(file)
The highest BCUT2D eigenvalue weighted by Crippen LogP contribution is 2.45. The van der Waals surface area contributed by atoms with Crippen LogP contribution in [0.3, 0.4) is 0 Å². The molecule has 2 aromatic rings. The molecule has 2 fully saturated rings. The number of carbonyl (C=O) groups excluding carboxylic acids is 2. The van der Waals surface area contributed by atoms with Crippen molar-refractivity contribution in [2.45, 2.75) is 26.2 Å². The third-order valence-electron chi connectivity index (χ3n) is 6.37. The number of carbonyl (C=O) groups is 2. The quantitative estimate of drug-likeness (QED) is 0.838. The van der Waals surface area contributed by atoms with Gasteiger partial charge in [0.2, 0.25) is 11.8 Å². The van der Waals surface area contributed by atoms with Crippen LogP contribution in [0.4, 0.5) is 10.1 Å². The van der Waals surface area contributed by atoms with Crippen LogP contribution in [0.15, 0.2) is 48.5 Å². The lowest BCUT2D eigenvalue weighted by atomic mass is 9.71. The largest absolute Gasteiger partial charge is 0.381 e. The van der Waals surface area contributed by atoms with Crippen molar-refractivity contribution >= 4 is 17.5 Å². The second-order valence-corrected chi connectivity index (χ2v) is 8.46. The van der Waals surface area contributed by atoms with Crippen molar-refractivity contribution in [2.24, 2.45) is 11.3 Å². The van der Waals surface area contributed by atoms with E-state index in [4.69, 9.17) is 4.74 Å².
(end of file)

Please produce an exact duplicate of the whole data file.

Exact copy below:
The highest BCUT2D eigenvalue weighted by Crippen LogP contribution is 2.45. The van der Waals surface area contributed by atoms with Crippen LogP contribution in [0.3, 0.4) is 0 Å². The molecule has 2 aromatic rings. The molecule has 2 fully saturated rings. The number of carbonyl (C=O) groups excluding carboxylic acids is 2. The van der Waals surface area contributed by atoms with Crippen molar-refractivity contribution in [2.45, 2.75) is 26.2 Å². The third-order valence-electron chi connectivity index (χ3n) is 6.37. The number of carbonyl (C=O) groups is 2. The quantitative estimate of drug-likeness (QED) is 0.838. The van der Waals surface area contributed by atoms with Gasteiger partial charge in [0.2, 0.25) is 11.8 Å². The van der Waals surface area contributed by atoms with Crippen LogP contribution in [0.4, 0.5) is 10.1 Å². The van der Waals surface area contributed by atoms with Crippen LogP contribution in [0.15, 0.2) is 48.5 Å². The lowest BCUT2D eigenvalue weighted by atomic mass is 9.71. The largest absolute Gasteiger partial charge is 0.381 e. The van der Waals surface area contributed by atoms with Crippen molar-refractivity contribution >= 4 is 17.5 Å². The second-order valence-corrected chi connectivity index (χ2v) is 8.46. The van der Waals surface area contributed by atoms with Crippen molar-refractivity contribution in [2.24, 2.45) is 11.3 Å². The van der Waals surface area contributed by atoms with E-state index in [4.69, 9.17) is 4.74 Å².